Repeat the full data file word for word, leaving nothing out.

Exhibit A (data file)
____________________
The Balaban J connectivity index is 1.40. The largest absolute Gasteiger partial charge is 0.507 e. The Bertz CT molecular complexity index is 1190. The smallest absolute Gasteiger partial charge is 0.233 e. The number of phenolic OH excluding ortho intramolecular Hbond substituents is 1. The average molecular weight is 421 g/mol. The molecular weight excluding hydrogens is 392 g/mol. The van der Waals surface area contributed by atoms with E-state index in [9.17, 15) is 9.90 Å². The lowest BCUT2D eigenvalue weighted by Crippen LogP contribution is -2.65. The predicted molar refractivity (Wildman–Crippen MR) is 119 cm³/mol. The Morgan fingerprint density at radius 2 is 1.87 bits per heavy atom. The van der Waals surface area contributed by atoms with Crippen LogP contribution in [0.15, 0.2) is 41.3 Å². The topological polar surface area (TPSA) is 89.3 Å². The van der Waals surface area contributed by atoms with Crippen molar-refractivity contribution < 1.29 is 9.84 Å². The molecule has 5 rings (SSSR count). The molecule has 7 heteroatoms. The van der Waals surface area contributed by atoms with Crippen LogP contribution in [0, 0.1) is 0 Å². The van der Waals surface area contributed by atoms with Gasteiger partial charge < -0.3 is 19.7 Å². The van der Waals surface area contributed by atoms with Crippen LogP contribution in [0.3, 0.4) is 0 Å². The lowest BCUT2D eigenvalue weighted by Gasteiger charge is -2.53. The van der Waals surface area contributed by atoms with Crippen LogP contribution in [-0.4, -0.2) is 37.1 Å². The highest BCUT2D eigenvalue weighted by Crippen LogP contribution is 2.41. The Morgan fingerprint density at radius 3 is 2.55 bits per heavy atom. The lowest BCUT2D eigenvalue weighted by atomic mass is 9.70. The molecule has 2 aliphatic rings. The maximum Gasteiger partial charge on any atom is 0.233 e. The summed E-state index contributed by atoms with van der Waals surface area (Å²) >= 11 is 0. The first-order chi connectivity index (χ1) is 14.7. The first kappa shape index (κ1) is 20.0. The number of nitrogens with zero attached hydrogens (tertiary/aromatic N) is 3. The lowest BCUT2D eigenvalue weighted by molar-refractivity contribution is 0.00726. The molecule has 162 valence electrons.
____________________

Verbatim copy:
The Balaban J connectivity index is 1.40. The largest absolute Gasteiger partial charge is 0.507 e. The Bertz CT molecular complexity index is 1190. The smallest absolute Gasteiger partial charge is 0.233 e. The number of phenolic OH excluding ortho intramolecular Hbond substituents is 1. The average molecular weight is 421 g/mol. The molecular weight excluding hydrogens is 392 g/mol. The van der Waals surface area contributed by atoms with E-state index in [9.17, 15) is 9.90 Å². The lowest BCUT2D eigenvalue weighted by Crippen LogP contribution is -2.65. The predicted molar refractivity (Wildman–Crippen MR) is 119 cm³/mol. The Morgan fingerprint density at radius 2 is 1.87 bits per heavy atom. The van der Waals surface area contributed by atoms with Crippen LogP contribution in [0.15, 0.2) is 41.3 Å². The topological polar surface area (TPSA) is 89.3 Å². The van der Waals surface area contributed by atoms with Crippen molar-refractivity contribution < 1.29 is 9.84 Å². The molecule has 5 rings (SSSR count). The molecule has 7 heteroatoms. The van der Waals surface area contributed by atoms with Crippen LogP contribution in [0, 0.1) is 0 Å². The van der Waals surface area contributed by atoms with Gasteiger partial charge < -0.3 is 19.7 Å². The van der Waals surface area contributed by atoms with Crippen LogP contribution in [0.3, 0.4) is 0 Å². The lowest BCUT2D eigenvalue weighted by Gasteiger charge is -2.53. The van der Waals surface area contributed by atoms with Crippen LogP contribution in [-0.4, -0.2) is 37.1 Å². The highest BCUT2D eigenvalue weighted by Crippen LogP contribution is 2.41. The Morgan fingerprint density at radius 3 is 2.55 bits per heavy atom. The lowest BCUT2D eigenvalue weighted by atomic mass is 9.70. The molecule has 2 aliphatic rings. The maximum Gasteiger partial charge on any atom is 0.233 e. The summed E-state index contributed by atoms with van der Waals surface area (Å²) >= 11 is 0. The first-order chi connectivity index (χ1) is 14.7. The first kappa shape index (κ1) is 20.0. The number of nitrogens with zero attached hydrogens (tertiary/aromatic N) is 3. The lowest BCUT2D eigenvalue weighted by molar-refractivity contribution is 0.00726. The molecule has 162 valence electrons.